After your surgery, your lungs are less inflated and you may have some phlegm. It is important that you re-inflate your lungs and clear any phlegm in order to avoid a chest infection. The way to do this is by early mobilization (e.g. sitting out of bed, deep breathing exercises and walking).

It is also important that you maintain good blood flow around your body. The way to do this is by regular arm and leg exercises, as well as early mobilization.

Sternal precautions

During the first 8-10 weeks after surgery:

Do NOT

  • Do not lift more than 10 pounds (4.5 kilograms)
  • Do not push or pull excessively
  • Do not raise your arms above your head when weighted
  • Do not let people pull your arms when they are helping you move

DO

  • Splint your sternum with a pillow when coughing
  • Exercise and use your arms in a pain-free range
  • Use your legs as much as possible when getting out of bed or standing up
  • Sit on the chair for prayer
  • Use the “log roll” technique for getting in and out of bed

Breathing exercises

The Active Cycle of Breathing (ACBT) is a breathing technique used to clear phlegm and re-inflate your lungs.

There are three parts to ACBT:

  • Breathing control
  • Deep breaths
  • Huff or cough

Firstly, find a comfortable and well-supported position. Ideally sit upright in the chair or upright in bed. Relax your neck, upper chest, shoulders and arms. Your physical therapist will demonstrate breathing techniques.

Coughing

Coughing is important in order to clear your chest. To lessen the discomfort of coughing, you may want to hold a rolled up towel to your chest, over the wound site. Ask your nurse to provide the towel.

If you are struggling to clear your phlegm with coughing, please try the breathing exercises below as they will lessen the amount of coughing required in order to clear your phlegm.

Walking and mobilization

Be out of bed as much and as often as possible, especially during meals and for using the bathroom.

Perform upper and lower extremity exercises two to three times per day.

Early walking is important during your recovery. Walking will naturally make you take deep breaths and will therefore help to re-inflate your lungs and loosen any phlegm. Your physical therapist and nurse will assist you to start walking. When walking, you should feel slightly breathless, but still be able to hold a conversation. This will help ensure you are exercising at the correct level.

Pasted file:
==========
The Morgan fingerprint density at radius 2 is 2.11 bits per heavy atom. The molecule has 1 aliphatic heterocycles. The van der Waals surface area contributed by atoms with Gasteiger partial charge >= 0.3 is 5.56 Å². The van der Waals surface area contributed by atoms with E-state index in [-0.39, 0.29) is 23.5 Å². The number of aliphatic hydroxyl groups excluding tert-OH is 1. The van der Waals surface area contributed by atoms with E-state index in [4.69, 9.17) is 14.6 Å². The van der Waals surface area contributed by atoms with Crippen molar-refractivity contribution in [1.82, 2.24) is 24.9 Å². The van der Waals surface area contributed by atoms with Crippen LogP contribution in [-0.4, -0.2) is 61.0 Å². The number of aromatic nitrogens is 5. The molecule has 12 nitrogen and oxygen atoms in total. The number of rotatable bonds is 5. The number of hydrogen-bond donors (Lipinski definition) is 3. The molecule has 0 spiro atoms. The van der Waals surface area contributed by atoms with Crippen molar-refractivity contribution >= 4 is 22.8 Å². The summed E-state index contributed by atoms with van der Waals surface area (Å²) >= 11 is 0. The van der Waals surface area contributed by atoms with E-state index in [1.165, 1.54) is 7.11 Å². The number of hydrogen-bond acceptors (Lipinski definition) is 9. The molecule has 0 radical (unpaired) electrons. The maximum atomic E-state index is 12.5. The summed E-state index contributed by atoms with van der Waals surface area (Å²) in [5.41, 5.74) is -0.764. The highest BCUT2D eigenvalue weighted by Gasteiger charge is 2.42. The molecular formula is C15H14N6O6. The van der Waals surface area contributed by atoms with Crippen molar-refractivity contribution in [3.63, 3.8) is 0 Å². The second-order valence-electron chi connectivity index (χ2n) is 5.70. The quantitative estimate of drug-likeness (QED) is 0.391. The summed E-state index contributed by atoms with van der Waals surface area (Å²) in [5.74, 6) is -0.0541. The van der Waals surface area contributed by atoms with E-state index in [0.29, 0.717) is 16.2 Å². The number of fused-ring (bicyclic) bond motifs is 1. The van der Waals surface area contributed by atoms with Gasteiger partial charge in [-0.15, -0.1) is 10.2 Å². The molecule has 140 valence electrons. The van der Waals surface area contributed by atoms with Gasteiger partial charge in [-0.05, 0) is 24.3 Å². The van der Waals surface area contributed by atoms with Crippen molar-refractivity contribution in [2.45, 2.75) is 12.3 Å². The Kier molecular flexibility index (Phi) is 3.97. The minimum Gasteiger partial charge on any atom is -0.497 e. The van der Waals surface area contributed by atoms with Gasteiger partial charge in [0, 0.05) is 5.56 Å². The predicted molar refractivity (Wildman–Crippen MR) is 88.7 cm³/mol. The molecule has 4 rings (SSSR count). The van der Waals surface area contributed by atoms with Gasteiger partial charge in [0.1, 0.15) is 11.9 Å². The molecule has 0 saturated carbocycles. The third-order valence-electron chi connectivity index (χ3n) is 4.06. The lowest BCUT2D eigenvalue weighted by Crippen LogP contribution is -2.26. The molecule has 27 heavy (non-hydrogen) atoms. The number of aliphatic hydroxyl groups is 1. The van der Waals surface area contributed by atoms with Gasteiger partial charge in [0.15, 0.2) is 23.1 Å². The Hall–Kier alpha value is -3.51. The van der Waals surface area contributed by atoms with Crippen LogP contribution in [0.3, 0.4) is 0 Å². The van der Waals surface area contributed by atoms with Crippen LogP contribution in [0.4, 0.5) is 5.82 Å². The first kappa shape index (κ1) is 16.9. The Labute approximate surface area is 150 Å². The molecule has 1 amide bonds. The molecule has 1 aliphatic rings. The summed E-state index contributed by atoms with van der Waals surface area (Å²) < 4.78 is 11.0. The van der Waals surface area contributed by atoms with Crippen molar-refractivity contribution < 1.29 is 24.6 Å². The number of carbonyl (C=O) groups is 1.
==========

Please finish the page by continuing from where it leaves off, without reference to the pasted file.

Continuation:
The physical therapy team can also give you advice on how to best manage your daily activities and increase your exercise tolerance once home.

WALKING PROGRAM

DURATION FREQUENCY
STEP 1 3-5 MINUTES 4-6 times per day
STEP 2 5-10 MINUTES 3-4 times per day
STEP 3 10-15 MINUTES 2-3 times per day
STEP 4 15-20 MINUTES 1-2 times per day
STEP 5 20-30 MINUTES 1-2 times per day
 

  • It is important to build up your walking in stages.
  • The intensity of walking should be moderate to somewhat heavy.
  • Choose somewhere you can easily walk around.
  • The distance you choose must be one you can manage to do on a daily basis.
  • When you complete the maximum number of minutes in each step without going over your prescribed intensity and without experiencing excessive fatigue for two days in a row, you may proceed to the next step.
  • For maintenance, we encourage exercise to be performed on most days of the week.

The do’s

  • Begin slowly and progress gradually through your activity program.
  • Do warm-up and cool-down activities before and after each activity program.
  • Exercise at a steady pace.
  • Dress appropriately for weather conditions and wear proper footwear
  • Try to find a regular walking “buddy”. This will help make your activity more enjoyable and improve compliance.
  • Wait at least 1.5 hours after eating a meal before exercising. Drink a moderate amount (170 – 220 ml) of fluid, before and during activity, unless if you have a fluid intake restriction. This is especially important during hot and humid weather.
  • Reduce your activity level if your exercise program is interrupted for several days (due to illness, bad weather or other circumstances). Gradually advance as tolerated.
  • Keep an exercise record.

The don’ts

  • Don’t go up steep hills or stairs during your activity whenever possible. If you must walk on a hilly area or stairs bring your pace down when going uphill to avoid working too hard. Pay attention to your heart rate or RPE response and modify the activity appropriately.
  • Don’t perform exercises if you feel very tired. It is better to wait until you feel rested.
  • Don’t perform exercise during acute illness, infection or fever.
  • Don’t perform exercise activities that require sudden bursts of energy.
  • Don’t perform exercise in extreme weather conditions to avoid added stress on your heart. If the weather is not appropriate to walk outside, you can do this activity inside your home on treadmill if you have one or in hallway. Otherwise, you can go to a mall to walk and do some shopping.
  • Don’t take extremely hot and cold showers or sauna baths after exercise.

Pain

Ensure that your pain is under control. Some discomfort is normal, but if it is affecting your breathing or movement, ask your nurse to provide you with some pain relief.

Early recovery at home

Prior to going home, the therapy team will also provide you with some general exercises designed to increase your strength and exercise tolerance.

You are advised to continue these exercises until your Cardiac Rehabilitation Phase 2 begins.

Questions

If you have any questions regarding advice on your recovery, the therapy team will work with you to meet your individual needs.

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